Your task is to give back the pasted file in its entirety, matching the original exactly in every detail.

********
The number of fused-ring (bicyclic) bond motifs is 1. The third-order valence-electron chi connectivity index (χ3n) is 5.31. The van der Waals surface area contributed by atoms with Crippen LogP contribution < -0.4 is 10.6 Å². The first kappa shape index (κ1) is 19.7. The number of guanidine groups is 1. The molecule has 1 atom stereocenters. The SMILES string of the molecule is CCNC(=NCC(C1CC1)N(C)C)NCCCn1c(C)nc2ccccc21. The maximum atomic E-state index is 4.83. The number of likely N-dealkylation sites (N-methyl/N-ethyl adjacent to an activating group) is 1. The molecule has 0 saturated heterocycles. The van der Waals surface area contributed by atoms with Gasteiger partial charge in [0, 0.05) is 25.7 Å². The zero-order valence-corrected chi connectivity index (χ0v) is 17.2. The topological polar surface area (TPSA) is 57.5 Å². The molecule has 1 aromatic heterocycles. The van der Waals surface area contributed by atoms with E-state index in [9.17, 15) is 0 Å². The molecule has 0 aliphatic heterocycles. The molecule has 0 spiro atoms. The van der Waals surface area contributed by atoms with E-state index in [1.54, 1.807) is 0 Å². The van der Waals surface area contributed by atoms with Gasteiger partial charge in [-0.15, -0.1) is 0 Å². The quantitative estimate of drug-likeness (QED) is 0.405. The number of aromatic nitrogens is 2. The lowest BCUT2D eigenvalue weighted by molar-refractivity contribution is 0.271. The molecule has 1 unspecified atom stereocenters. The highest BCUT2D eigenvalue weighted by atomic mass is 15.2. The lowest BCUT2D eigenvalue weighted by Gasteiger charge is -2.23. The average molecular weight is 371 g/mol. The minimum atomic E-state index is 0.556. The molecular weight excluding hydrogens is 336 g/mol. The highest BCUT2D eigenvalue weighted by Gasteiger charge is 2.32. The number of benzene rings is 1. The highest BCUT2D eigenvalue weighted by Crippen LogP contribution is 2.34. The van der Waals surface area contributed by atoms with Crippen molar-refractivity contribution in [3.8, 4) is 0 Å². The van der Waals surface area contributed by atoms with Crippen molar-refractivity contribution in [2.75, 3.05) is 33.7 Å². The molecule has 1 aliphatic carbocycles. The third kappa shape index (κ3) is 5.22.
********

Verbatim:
The number of fused-ring (bicyclic) bond motifs is 1. The third-order valence-electron chi connectivity index (χ3n) is 5.31. The van der Waals surface area contributed by atoms with Crippen LogP contribution < -0.4 is 10.6 Å². The first kappa shape index (κ1) is 19.7. The number of guanidine groups is 1. The molecule has 1 atom stereocenters. The SMILES string of the molecule is CCNC(=NCC(C1CC1)N(C)C)NCCCn1c(C)nc2ccccc21. The maximum atomic E-state index is 4.83. The number of likely N-dealkylation sites (N-methyl/N-ethyl adjacent to an activating group) is 1. The molecule has 0 saturated heterocycles. The van der Waals surface area contributed by atoms with Gasteiger partial charge in [0, 0.05) is 25.7 Å². The zero-order valence-corrected chi connectivity index (χ0v) is 17.2. The topological polar surface area (TPSA) is 57.5 Å². The molecule has 1 aromatic heterocycles. The van der Waals surface area contributed by atoms with E-state index in [9.17, 15) is 0 Å². The molecule has 0 aliphatic heterocycles. The molecule has 0 spiro atoms. The van der Waals surface area contributed by atoms with E-state index in [1.54, 1.807) is 0 Å². The van der Waals surface area contributed by atoms with Gasteiger partial charge in [-0.15, -0.1) is 0 Å². The quantitative estimate of drug-likeness (QED) is 0.405. The number of aromatic nitrogens is 2. The lowest BCUT2D eigenvalue weighted by molar-refractivity contribution is 0.271. The molecule has 1 unspecified atom stereocenters. The highest BCUT2D eigenvalue weighted by atomic mass is 15.2. The lowest BCUT2D eigenvalue weighted by Gasteiger charge is -2.23. The average molecular weight is 371 g/mol. The minimum atomic E-state index is 0.556. The molecular weight excluding hydrogens is 336 g/mol. The highest BCUT2D eigenvalue weighted by Gasteiger charge is 2.32. The number of benzene rings is 1. The highest BCUT2D eigenvalue weighted by Crippen LogP contribution is 2.34. The van der Waals surface area contributed by atoms with Crippen molar-refractivity contribution in [3.8, 4) is 0 Å². The van der Waals surface area contributed by atoms with Crippen molar-refractivity contribution in [2.75, 3.05) is 33.7 Å². The molecule has 1 aliphatic carbocycles. The third kappa shape index (κ3) is 5.22.